Forest & Bird has written to Environment Minister Nick Smith and Primary Industries Minister Nathan Guy to advise that the organisation’s Board has decided to withdraw from the Land and Water Forum.
The move follows the Government’s proposed freshwater standards, released last month, which largely ignore the consensus recommendations of the Forum.
“The latest proposals from the Government really are an attempt to snatch defeat from the jaws of victory,” says Mark Hanger, Forest & Bird’s President.
“The Forum provided the Government with consensus recommendations that had buy-in from all the relevant stakeholders, incorporating the best scientific advice, yet they’ve come up with something very different.”
“In putting the Forum’s recommendations to one side, the Government has undermined the good faith and trust that we put in the Forum to help address the freshwater crisis facing all New Zealanders.”
Forest & Bird has been involved in the inner circle of the Land and Water Forum since its inception, over a period of nine years. The organisation has previously considered its membership of the Forum, in response to the Government’s selective ‘cherry-picking’ of Forum advice.
In the Forum’s latest phase of work, the Government sought specific advice on human health aspects of freshwater (swimmability) as well as the Macroinvertebrate Community Index (MCI), nitrogen, and phosphorous - all indicators of ecological health. The Forum delivered their consensus recommendations in August 2016.
Forest & Bird is primarily concerned about ecological health, yet swimmability has become established in public discourse as a useful proxy for overall freshwater health.
“We were deeply disappointed by the Government’s response to the Forum’s recommendations. Not only are they shifting the goalposts in relation to swimmability by doubling the acceptable level of E.coli, but now we find that they are also excluding smaller rivers and streams,” says Mr Hanger.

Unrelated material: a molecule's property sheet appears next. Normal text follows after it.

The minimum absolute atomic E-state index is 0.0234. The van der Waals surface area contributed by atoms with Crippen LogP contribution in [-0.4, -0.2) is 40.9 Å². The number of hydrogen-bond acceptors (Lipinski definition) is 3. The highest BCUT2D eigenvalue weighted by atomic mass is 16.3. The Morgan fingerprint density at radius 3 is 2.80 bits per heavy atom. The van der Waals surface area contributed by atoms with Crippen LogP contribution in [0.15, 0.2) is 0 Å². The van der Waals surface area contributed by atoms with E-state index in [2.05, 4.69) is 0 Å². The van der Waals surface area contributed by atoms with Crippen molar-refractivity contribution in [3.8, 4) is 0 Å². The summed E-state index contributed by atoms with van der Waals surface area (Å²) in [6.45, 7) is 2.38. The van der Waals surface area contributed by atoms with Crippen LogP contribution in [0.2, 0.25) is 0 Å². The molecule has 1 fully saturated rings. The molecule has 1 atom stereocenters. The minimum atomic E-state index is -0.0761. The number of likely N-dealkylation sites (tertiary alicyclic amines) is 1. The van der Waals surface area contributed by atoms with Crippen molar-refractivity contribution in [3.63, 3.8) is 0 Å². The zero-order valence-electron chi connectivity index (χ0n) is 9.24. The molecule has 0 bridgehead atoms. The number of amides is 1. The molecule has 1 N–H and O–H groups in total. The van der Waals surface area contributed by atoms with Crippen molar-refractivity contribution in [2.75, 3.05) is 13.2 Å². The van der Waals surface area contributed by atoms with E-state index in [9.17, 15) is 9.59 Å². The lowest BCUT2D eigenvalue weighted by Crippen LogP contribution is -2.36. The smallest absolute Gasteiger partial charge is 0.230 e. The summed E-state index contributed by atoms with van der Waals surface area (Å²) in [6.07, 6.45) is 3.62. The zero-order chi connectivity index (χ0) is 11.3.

Last week Forest & Bird released maps which show that, despite the Government’s claim that 90% of New Zealand’s rivers would reach a swimmable standard by 2040, the majority of the country smaller rivers and streams are excluded from the proposed standards.
It is also clear that that the majority of Forum’s consensus recommendations to provide for ecological health have been ignored by the Government.
“To continue our involvement with the Land and Water Forum would give the impression that we consider the Government’s latest freshwater proposals satisfactory. We do not,” says Mr Hanger.
“We have considerable goodwill towards the intent of the collaborative governance process, and towards fellow Forum members who we have worked alongside over the last nine years.”
“But good faith from the Government is an essential component that is required for this process to work, and without that we are left with no choice but to withdraw.”
Established in 2009, the Land and Water Forum brings together stakeholders from industry groups, iwi, environmental and recreational NGOs, electricity generators and scientists, to develop a common direction for freshwater management in New Zealand and provide advice to the Government. The approach follows a Scandinavian-style collaborative governance process.
Forest & Bird’s Advocacy Manager Kevin Hackwell has represented Forest & Bird on the Forum’s Small Group, consisting of around 25 members, and is also one of the three trustees of the Land and Water Forum Trust.